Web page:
The story of Rachel Dolezal, the recently-deposed head of an NAACP chapter in Spokane, WA, ignited a media firestorm last week with regard to claims that she, a Caucasian, “identified” as an African-American. Opinions of Ms. Dolezal are passionate and varied, but regardless of one’s opinion of her, she illustrates an important point that New Jersey employers must remember- it is not the employee’s actual race (or sex, national origin, etc.) that matters, but rather what they are perceived to be in deciding whether they fall under a protected discrimination classification.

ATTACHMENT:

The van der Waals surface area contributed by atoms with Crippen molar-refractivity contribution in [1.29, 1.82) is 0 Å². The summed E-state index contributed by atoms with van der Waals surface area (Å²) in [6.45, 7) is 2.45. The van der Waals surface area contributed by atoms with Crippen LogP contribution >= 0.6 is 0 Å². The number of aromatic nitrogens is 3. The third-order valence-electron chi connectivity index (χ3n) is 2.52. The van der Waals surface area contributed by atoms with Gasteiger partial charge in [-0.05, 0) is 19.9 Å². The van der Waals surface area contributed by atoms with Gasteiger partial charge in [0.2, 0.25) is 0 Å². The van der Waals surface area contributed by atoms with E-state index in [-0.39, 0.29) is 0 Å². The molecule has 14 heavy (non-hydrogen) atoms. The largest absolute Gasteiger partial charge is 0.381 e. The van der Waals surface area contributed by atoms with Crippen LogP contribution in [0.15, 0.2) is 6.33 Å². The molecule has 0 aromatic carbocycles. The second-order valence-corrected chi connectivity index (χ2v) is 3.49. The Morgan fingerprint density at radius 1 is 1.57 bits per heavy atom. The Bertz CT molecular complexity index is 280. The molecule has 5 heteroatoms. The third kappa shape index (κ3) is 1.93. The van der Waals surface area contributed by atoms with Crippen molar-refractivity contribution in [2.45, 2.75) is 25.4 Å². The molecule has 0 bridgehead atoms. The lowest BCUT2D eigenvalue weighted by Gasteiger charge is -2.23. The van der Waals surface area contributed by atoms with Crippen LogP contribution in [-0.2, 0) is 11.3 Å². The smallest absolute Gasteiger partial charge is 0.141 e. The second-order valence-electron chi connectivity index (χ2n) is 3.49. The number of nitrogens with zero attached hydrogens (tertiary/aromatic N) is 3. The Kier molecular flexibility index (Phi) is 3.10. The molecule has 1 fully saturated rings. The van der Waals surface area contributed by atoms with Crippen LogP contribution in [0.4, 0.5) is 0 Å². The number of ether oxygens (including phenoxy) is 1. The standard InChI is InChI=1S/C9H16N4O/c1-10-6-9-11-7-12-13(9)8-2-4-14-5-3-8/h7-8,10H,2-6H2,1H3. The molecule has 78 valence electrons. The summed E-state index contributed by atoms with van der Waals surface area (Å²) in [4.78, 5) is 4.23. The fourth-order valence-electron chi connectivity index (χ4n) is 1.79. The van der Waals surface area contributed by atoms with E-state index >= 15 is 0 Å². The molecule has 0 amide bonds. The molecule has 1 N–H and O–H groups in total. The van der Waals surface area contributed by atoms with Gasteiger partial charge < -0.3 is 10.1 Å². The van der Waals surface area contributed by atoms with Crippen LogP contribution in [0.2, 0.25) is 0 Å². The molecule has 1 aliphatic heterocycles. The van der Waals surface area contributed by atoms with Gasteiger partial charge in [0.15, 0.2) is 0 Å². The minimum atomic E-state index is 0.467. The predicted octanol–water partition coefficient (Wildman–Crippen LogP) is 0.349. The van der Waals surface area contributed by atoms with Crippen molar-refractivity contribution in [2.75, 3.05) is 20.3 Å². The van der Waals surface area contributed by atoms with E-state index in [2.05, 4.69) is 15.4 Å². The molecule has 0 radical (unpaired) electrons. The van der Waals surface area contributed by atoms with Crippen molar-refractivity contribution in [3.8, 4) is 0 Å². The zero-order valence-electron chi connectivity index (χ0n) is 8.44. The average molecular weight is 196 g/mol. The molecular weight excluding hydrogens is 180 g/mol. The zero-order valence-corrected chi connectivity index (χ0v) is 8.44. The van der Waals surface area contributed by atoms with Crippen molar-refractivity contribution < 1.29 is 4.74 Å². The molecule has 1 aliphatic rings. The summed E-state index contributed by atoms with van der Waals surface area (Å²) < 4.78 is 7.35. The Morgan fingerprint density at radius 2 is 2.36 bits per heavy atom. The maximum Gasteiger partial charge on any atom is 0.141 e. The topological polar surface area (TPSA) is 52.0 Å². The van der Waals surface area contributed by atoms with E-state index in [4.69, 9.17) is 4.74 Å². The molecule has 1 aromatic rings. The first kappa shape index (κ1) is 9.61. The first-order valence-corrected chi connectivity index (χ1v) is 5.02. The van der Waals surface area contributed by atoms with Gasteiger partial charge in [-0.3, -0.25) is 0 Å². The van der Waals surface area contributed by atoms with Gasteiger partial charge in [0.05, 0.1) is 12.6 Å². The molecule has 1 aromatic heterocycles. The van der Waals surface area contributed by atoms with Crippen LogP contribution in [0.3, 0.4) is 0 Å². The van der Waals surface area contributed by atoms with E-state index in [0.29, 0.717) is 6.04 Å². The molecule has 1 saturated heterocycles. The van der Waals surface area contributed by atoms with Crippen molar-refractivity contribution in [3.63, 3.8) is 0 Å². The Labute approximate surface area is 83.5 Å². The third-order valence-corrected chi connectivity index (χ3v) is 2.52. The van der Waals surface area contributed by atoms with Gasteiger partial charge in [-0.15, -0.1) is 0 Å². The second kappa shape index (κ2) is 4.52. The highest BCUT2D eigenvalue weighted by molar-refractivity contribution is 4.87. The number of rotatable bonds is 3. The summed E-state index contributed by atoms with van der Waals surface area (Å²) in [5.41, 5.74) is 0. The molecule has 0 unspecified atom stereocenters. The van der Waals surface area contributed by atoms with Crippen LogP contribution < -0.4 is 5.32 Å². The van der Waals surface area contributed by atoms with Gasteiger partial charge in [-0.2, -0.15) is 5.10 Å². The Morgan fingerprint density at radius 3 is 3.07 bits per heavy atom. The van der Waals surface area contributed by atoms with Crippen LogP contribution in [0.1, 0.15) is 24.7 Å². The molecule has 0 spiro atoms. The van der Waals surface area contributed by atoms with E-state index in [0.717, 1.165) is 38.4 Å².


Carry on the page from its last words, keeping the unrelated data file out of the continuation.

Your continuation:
Let’s take Ms. Dolezal for example: If she had brought an action against her employer for racial discrimination, she technically could have sued due for discrimination based on her African-American race (if she was perceived by her employer to be African-American) or, in the unusual circumstance of reverse discrimination, for being Caucasian (her actual race). To wit, it is true that she allegedly sued a former employer in 2002 for discrimination based on her Caucasian race.
The point is that New Jersey discrimination statutes protect individuals for their actual characteristics as well as those which they are perceived to have by their employer. Keep that in mind when evaluating exposure in the context of discrimination litigation.